DR. VON LUDINGHAUSEN: Yes, that was his general introduction but I was only trying to prove the continuity of policy.


Q. What were your own views regarding the continuation of the foreign policy of the Reich, with reference to the question which we have just dealt with?

A. It was my view that the solution of the various political problems could be achieved only by peaceful means and step by step. Complete equality for Germany in all fields, in the military field, therefore, as well, and also the restoration of sovereignty in the entire territory of the Reich and the elimination of any discrimination were prerequisite conditions. But to achieve this was primarily the first task of German foreign policy.

DR. VON LUDINGHAUSEN: Mr. President, in this connection I should once more like to refer you to the affidavit by Ambassador Pruefer, which is No. 4 in my document book, and I should like, with the permission of the Tribunal, to quote from this, in order to support the statements just made by the defendant, a part of paragraph 12:

"Neurath's policy was one of international understanding and peace. This policy was not inconsistent with the fact that Herr von Neurath also strove for a revision of the severe provisions of the Versailles Treaty. However, he wanted to bring this about exclusively by negotiation and in no case by force. All utterances and directives of his, which I as his co-worker ever heard or saw, moved in this direction. The fact that Baron Neurath considered himself a defender of the peace is perhaps best illustrated by a statement he made when leaving the Foreign Office. He declared at that time to a small group of his colleagues that now war could probably no longer be avoided. He probably meant by this that now foreign policy would be transferred from his hands to those of reckless persons."
Q. Herr von Neurath, then you agreed entirely with Hindenburg in absolutely rejecting any use of force for the purpose of achieving this objective, the revision of the Treaty of Versailles, but considered the attainment of this goal possible by peaceful methods, and were a convinced opponent of any military steps, which you considered would be the greatest possible misfortune not only for Germany but for the entire world?

A. Yes. Germany and the whole world were still in the midst of the serious economic crisis which had been caused by the regulations of the Treaty of Versailles. Any new military steps, therefore, could lead only to a great disaster.

Q. On 2nd June, 1932, a few days after you had entered your new office as Foreign Minister, the meeting of the so-called reparations conference began in Lausanne, and you and the new Reich Chancellor, von Papen, participated. Will you tell us very briefly what the purpose of that conference was?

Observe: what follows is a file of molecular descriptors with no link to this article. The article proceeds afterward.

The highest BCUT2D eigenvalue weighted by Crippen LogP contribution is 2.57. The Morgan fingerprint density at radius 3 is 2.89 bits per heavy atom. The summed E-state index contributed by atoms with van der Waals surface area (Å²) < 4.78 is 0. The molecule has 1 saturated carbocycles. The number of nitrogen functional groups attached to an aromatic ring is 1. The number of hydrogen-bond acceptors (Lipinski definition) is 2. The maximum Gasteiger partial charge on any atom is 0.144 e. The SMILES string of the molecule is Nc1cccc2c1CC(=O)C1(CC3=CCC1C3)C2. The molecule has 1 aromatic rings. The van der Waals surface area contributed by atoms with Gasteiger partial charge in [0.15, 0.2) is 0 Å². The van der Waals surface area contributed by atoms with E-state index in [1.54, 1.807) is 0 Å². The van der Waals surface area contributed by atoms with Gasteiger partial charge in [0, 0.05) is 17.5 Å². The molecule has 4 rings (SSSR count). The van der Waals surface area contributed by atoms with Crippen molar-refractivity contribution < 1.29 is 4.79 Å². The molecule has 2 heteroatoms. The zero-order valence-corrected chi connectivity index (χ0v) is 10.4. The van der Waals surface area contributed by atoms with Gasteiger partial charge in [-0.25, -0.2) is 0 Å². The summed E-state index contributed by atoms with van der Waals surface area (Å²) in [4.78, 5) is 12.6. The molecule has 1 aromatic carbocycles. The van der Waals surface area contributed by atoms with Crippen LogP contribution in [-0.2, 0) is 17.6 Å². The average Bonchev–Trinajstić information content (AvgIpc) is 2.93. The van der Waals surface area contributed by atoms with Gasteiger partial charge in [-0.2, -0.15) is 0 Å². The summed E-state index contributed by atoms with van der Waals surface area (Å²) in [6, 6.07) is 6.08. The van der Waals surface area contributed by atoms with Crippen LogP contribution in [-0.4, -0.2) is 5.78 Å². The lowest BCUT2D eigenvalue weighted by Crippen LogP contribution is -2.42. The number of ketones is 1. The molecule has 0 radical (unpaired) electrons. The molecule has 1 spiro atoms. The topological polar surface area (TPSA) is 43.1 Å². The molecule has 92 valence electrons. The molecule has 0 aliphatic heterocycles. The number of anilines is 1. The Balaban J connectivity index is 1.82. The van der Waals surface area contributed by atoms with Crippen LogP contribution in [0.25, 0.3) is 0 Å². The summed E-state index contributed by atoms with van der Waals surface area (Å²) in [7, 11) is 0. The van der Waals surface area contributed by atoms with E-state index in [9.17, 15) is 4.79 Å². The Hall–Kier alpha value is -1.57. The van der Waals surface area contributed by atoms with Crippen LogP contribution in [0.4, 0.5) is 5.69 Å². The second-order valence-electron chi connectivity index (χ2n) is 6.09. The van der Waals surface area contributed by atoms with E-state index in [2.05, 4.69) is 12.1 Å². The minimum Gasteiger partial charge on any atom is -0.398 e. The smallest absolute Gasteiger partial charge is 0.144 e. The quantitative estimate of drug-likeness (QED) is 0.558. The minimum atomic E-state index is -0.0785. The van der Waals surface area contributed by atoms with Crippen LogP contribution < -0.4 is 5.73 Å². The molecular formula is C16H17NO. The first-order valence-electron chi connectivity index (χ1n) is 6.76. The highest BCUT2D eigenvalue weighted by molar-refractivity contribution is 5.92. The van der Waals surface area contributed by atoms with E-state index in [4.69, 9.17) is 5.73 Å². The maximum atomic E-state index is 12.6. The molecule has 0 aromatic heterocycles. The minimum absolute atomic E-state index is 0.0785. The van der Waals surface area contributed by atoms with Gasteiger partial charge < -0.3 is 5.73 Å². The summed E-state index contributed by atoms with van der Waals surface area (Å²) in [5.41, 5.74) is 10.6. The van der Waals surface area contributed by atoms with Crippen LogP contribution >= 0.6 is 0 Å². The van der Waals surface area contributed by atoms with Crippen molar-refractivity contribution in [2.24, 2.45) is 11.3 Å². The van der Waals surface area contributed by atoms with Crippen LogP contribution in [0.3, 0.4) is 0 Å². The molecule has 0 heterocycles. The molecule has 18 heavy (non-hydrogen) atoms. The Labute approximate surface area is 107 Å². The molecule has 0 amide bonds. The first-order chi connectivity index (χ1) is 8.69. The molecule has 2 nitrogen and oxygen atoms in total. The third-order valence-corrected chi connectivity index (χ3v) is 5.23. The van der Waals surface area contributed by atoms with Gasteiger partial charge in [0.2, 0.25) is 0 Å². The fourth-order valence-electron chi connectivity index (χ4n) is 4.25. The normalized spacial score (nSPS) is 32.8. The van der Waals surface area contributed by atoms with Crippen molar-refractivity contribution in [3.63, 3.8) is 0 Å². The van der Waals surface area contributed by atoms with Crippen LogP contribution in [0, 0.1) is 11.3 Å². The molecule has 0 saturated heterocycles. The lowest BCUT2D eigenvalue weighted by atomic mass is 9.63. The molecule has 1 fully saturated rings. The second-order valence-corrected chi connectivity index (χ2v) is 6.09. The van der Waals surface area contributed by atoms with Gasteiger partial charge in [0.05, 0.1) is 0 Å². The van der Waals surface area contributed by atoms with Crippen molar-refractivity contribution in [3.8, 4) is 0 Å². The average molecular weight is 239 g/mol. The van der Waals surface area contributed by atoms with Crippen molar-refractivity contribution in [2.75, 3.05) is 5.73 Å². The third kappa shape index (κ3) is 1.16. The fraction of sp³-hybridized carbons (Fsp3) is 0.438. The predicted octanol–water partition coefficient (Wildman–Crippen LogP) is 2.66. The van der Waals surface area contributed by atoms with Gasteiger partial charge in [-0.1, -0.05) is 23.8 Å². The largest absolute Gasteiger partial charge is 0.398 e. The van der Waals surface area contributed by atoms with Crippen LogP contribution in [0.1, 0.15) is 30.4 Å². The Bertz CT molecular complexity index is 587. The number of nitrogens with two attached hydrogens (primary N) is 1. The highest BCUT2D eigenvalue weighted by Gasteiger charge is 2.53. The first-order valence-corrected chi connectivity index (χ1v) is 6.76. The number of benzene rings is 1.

A. The reparations imposed by the Treaty of Versailles, which had never been definitely fixed, were now formally to be settled completely, that is, the final sum was to be decided on. This purpose was accomplished.

Q. At the same time, was not there a meeting of the Disarmament Conference at Geneva?

A. Yes, at almost the same time.

[Page 104]

DR. VON LUDINGHAUSEN: Mr. President, in this connection, for the purpose of general understanding, I should like to point out that the institution of the Disarmament Conference goes back to a resolution passed by the League of Nations on 25th September, 1928, in which the close connection between international security, that is to say, peace among all the European States, and the limitation of armament was emphasized. In this connection, I should like to refer to the text of the resolution passed by the League of Nations, which is No. 33 in my document book. That is on Page 90 of Document Book 2.


Q. Can you give us a brief account of the course of these disarmament negotiations?

A. Yes; naturally, it is very difficult to give a short account. The Disarmament Conference had been created by the League of Nations for the purpose of bringing about the disarmament of all nations, which was provided for in Article 8, on the basis of the German disarmament which had already been carried out by 1927. The negotiations during this Disarmament Conference were, however, brought to an end after a short time, despite the objections of the German representatives. The previous negotiations and this adjournment made it quite clear, even at that time, that those States which had not disarmed were not prepared to carry through their own disarmament in accordance with the standards and methods applied to Germany's previous disarmament. This fact made it impossible for Germany to accept a resolution which had been proposed to the Disarmament Conference at this time, and the German representative therefore received instructions to declare that Germany would not participate in the work of the Disarmament Conference as long as Germany's equal right to equal participation in the results of the conference was not recognized.

THE PRESIDENT: Dr. von Ludinghausen, shall we adjourn now?

DR. VON LUDINGHAUSEN: Yes, Mr. President.

(A recess was taken.)